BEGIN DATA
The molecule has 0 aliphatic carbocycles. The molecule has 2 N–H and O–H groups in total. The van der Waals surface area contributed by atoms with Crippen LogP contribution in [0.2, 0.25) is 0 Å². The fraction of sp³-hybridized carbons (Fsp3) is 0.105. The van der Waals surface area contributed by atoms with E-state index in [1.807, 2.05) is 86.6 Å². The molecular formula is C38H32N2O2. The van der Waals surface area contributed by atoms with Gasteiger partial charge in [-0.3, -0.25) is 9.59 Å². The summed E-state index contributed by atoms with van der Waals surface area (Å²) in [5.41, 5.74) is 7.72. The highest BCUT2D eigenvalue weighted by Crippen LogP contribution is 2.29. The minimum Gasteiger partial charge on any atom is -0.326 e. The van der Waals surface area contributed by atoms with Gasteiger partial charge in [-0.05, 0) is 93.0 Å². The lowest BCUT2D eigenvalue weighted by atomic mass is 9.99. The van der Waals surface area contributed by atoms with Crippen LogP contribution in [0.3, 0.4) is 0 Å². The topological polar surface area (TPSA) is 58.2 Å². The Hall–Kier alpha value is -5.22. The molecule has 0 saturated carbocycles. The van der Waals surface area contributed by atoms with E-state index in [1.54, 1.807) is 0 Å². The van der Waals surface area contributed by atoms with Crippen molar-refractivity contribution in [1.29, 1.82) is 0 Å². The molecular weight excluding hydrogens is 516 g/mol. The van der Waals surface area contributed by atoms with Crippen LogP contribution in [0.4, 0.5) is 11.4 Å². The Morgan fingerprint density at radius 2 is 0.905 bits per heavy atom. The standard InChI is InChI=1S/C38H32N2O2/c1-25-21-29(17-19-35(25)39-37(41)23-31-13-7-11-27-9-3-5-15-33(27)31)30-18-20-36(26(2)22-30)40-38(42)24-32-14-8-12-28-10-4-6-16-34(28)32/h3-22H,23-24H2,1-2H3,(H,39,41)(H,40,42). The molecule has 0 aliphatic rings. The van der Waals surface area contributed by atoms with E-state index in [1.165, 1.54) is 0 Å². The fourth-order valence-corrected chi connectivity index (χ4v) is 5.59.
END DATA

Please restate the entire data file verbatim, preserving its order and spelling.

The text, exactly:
The molecule has 0 aliphatic carbocycles. The molecule has 2 N–H and O–H groups in total. The van der Waals surface area contributed by atoms with Crippen LogP contribution in [0.2, 0.25) is 0 Å². The fraction of sp³-hybridized carbons (Fsp3) is 0.105. The van der Waals surface area contributed by atoms with E-state index in [1.807, 2.05) is 86.6 Å². The molecular formula is C38H32N2O2. The van der Waals surface area contributed by atoms with Gasteiger partial charge in [-0.3, -0.25) is 9.59 Å². The summed E-state index contributed by atoms with van der Waals surface area (Å²) in [5.41, 5.74) is 7.72. The highest BCUT2D eigenvalue weighted by Crippen LogP contribution is 2.29. The minimum Gasteiger partial charge on any atom is -0.326 e. The van der Waals surface area contributed by atoms with Gasteiger partial charge in [-0.05, 0) is 93.0 Å². The lowest BCUT2D eigenvalue weighted by atomic mass is 9.99. The van der Waals surface area contributed by atoms with Crippen LogP contribution in [0.3, 0.4) is 0 Å². The topological polar surface area (TPSA) is 58.2 Å². The Hall–Kier alpha value is -5.22. The molecule has 0 saturated carbocycles. The van der Waals surface area contributed by atoms with E-state index in [1.54, 1.807) is 0 Å². The van der Waals surface area contributed by atoms with Crippen molar-refractivity contribution in [1.29, 1.82) is 0 Å². The molecular weight excluding hydrogens is 516 g/mol. The van der Waals surface area contributed by atoms with Crippen LogP contribution in [0.4, 0.5) is 11.4 Å². The Morgan fingerprint density at radius 2 is 0.905 bits per heavy atom. The standard InChI is InChI=1S/C38H32N2O2/c1-25-21-29(17-19-35(25)39-37(41)23-31-13-7-11-27-9-3-5-15-33(27)31)30-18-20-36(26(2)22-30)40-38(42)24-32-14-8-12-28-10-4-6-16-34(28)32/h3-22H,23-24H2,1-2H3,(H,39,41)(H,40,42). The molecule has 0 aliphatic rings. The van der Waals surface area contributed by atoms with E-state index in [1.165, 1.54) is 0 Å². The fourth-order valence-corrected chi connectivity index (χ4v) is 5.59.